Dee Snider of Twisted Sister has responded to the Israeli Defense forces (IDF) playing his band’s hit song ‘We’re Not Gonna Take It’.
After being asked by TMZ at the Los Angeles International Airport if he was okay with the IDF using the band’s 1984 track, Snider said: “You know what? Israelis, the assault on the Israelis, people are losing sight of something. People saying that, ‘Oh, the response is gonna be too intense for what happened.’ Well, you don’t get to decide on the response when you do heinous things to civilians. You don’t get to say, ‘Oh, that’s enough, that’s enough retaliation.’
He continued: “No, it doesn’t work like that. When you cross that line, you’re burning people, you’re slaughtering people, you’re raping people, you’re just killing people after what happened at that festival, you don’t get to say, ‘Okay, your revenge can be this much.’ No. Payback’s a mothereffer. And I come from that school. You cross that line, you know… Shit’s gonna happen.”
He added that he likes when the military and teachers use the song. “I’m blessed that I get to live my dream because we have people who volunteer to protect our country, protect their countries, and when I hear that they’ve used my song, the song they’ve allowed me to write, because they defended our freedom, I say, louder and prouder. Sing it out, boys,” he told TMZ.
When asked to clarify if he is okay with the IDF using ‘We’re Not Gonna Take It’ as its battle cry, Snider said: “Oh, hell yeah.”
Snider also explained the song and its purpose to be used as a battle cry. “I wrote a song 40 years ago that I had no idea was gonna become this folk song for the ages. But it was by design that I wrote it so anybody could put their situation into it. So I’ve never stopped people from using it because that’s censorship, and I fought against censorship in the ’80s. It’s designed for people to use it as their battle cry. And I’ve got ’em on the left using it, I’ve got the right using it, I’ve got sporting events using it, I’ve got kids using it. So that’s beautiful.”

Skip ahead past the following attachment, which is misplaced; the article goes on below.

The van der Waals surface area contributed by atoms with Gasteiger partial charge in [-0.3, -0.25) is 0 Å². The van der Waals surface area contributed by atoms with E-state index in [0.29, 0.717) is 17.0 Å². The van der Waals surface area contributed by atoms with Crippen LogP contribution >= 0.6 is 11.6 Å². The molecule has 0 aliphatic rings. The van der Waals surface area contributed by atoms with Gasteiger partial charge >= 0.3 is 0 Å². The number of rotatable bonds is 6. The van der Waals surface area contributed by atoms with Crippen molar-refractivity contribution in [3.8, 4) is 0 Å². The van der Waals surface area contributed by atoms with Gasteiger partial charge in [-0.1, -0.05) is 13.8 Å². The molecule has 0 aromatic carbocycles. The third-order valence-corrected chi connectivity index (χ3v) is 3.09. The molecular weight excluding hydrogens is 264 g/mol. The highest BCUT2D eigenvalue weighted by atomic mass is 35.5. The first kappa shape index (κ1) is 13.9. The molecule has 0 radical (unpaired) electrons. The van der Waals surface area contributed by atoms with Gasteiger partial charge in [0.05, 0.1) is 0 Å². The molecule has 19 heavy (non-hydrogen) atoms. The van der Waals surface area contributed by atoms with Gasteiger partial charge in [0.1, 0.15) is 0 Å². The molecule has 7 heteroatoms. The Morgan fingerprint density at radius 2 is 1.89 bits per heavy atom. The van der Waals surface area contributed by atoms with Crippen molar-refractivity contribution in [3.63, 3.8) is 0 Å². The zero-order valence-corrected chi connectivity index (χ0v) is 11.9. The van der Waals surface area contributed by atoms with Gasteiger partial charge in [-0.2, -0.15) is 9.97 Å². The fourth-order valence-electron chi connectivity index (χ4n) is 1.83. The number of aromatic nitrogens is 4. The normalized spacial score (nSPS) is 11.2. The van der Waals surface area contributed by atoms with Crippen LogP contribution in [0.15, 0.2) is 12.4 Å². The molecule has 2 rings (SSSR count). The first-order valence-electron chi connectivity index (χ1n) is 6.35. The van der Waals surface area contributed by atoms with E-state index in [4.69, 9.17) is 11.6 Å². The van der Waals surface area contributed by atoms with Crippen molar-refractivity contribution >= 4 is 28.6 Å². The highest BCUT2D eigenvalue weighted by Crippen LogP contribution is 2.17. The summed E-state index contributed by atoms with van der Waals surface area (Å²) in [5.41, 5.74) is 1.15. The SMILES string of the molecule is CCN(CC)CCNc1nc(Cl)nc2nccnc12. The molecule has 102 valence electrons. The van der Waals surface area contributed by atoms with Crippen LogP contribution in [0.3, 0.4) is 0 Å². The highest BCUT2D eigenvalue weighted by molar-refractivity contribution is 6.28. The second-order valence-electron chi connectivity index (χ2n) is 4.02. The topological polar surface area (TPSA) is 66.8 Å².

He continued: “But when somebody stands for something I don’t stand for and it reflects that on me, like, say, QAnon, I will speak out and say — I don’t try and stop them using it, I just say I denounce the use of the song… And people like having the blessing of the songwriter. So, [if] you’re using my song, stand for something, stand for something good, stand for something right. Don’t stand for lies and B.S. because we’ve got too much of that going on right now.”
Earlier this month (October 7), Hamas launched an early morning attack on southern Israel that has gone on to trigger an Israel-Hamas war.
The attack included massacres at the Be’eri kibbutz and Kfar Aza kibbutz in Israel, was met with a deadly retaliatory response by Israel’s national military, the IDF, largely with missile attacks.
A reported 260 attendees at Supernova Sukkot Gathering, a music festival that was held a few miles from Gaza in Israel, were killed in an early morning attack by Hamas militants. The organisers of the festival have since released their first statement over the “unspeakable tragedy”.
The letter condemns various governments for “not only tolerating war crimes but aiding and abetting them” amid the current conflict between Israel and the Palestinian group Hamas, as well as “every act of violence against civilians and every infringement of international law whoever perpetrates them”.
The artist urged the crowd to “remember we are human beings here” because “we cannot lose our humanity” and to make a difference by bringing “light into the world”.